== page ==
Morality for the World We Live In: The Evolutionary Story

There is individual selection for people to believe that they are of value because it improves their ability with respect to medium to long range projects.  The improved ability could obviously have a positive impact on their fitness, that is, their viability or fertility, in any environment.   Since there is selection for it directly, it does not matter whether it is true.  Biologically, truth is just a proxy for advantageousness and there is no need for a proxy here.

There is individual selection for us to acknowledge some other believers as being of value as well.  The reason is that it is advantageous to co-operate with others who believe that they are of value on medium to long-range projects.

Once we acknowledge some others, we are logically committed to acknowledge all other believers as being of equal value.  We do not believe that our value depends on any other properties we have.  (This issue will be discussed in more detail later.)  Therefore, there can be no justification for acknowledging some believers but denying the same acknowledgment to others.   There is no legitimate difference to which one can point to justify discrimination.

For the same reason, there is no way to maintain that some are intrinsically more valuable than others.  Some can be more instrumentally valuable than others in some circumstances, however, in the way that physicians are more useful than philosophers at accident scenes.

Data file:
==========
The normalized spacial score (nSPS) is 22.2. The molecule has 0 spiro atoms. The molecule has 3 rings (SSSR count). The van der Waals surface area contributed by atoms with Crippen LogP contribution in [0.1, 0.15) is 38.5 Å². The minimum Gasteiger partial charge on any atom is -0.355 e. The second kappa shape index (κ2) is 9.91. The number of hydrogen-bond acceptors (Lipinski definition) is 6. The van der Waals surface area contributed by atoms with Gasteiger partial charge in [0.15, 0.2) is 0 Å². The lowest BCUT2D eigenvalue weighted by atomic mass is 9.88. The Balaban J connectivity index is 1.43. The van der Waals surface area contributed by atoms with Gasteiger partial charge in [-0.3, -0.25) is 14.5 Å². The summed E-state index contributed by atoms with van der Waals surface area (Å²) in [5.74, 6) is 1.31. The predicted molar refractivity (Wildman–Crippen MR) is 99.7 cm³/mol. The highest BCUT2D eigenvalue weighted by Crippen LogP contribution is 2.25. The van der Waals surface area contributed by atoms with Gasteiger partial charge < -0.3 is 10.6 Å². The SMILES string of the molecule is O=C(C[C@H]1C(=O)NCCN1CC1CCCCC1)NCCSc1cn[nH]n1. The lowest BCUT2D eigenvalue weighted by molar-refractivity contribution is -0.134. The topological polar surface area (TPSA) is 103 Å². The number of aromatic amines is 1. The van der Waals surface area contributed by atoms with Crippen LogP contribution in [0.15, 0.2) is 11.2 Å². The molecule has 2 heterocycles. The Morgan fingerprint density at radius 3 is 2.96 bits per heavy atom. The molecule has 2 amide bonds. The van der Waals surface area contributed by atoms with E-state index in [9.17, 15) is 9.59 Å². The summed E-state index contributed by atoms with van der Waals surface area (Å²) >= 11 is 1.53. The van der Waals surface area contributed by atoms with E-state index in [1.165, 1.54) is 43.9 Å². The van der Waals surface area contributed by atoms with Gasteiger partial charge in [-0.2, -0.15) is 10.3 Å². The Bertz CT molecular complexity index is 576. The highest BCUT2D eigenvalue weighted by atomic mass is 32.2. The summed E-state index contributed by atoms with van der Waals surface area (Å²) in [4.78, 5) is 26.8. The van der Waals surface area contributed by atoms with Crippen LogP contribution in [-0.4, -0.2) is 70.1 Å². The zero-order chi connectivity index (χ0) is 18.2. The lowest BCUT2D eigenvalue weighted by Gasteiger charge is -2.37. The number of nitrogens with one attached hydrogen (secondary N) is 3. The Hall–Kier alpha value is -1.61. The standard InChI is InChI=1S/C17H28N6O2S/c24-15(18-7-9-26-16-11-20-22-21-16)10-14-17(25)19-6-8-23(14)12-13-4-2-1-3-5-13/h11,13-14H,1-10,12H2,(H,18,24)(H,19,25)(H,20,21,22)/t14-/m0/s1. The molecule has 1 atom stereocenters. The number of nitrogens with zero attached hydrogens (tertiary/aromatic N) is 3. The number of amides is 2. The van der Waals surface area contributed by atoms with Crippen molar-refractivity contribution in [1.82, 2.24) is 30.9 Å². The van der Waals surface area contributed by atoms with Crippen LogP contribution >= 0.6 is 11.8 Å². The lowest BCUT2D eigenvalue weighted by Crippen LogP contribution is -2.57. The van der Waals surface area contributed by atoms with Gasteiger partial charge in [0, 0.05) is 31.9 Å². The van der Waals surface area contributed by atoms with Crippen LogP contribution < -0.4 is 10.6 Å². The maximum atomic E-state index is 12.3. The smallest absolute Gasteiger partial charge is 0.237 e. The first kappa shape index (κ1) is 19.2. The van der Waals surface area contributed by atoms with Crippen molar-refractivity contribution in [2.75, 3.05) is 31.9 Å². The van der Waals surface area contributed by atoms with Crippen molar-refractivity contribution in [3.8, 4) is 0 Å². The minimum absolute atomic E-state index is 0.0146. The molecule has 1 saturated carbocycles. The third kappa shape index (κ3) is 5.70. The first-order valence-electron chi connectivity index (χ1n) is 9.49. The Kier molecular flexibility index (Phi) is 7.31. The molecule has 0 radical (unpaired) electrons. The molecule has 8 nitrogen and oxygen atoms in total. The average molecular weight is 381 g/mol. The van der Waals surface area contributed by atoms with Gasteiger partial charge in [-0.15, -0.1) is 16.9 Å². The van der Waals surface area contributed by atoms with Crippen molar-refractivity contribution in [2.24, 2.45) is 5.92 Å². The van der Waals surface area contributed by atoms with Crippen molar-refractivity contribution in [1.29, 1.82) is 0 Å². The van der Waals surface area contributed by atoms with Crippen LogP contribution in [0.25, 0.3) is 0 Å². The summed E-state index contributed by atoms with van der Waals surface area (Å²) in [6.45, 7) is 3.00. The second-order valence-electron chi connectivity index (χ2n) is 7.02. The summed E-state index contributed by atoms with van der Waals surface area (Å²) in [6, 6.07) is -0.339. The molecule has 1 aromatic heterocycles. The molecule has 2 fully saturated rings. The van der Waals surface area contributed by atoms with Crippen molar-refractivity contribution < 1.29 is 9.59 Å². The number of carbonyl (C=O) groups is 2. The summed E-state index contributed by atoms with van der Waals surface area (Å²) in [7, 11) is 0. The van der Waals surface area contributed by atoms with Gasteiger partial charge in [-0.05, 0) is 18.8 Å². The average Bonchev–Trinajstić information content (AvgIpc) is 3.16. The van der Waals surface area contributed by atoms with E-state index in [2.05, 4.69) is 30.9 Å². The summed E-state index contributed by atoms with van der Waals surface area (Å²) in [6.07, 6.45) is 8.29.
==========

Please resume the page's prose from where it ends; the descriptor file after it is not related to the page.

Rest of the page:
There is a breaker that switches off our belief.  The belief stays on unless it would commit us to sacrificing our own lives or health to benefit relatives, friends, or strangers.  In addition, it would stay on unless it would commit us to sacrifice the lives or health of our kin to benefit friends or strangers.  And it would stay on unless it committed us to sacrifice the lives or health of our friends to benefit strangers.  There is individual selection for the first limit on commitment, kin selection for the second, and the third would be the result of reciprocal altruism.  We can prefer ourselves to our kin, our kin to our friends, and our friends to strangers, in that order.  This hierarchy of preferences is biologically advantageous.  As always, the gains must outweigh the losses.

Normativity enters the physical world through the concept of value contained in the belief that we are of value.  Moral facts are constituted by the relationship between the belief and true descriptions of our actions.

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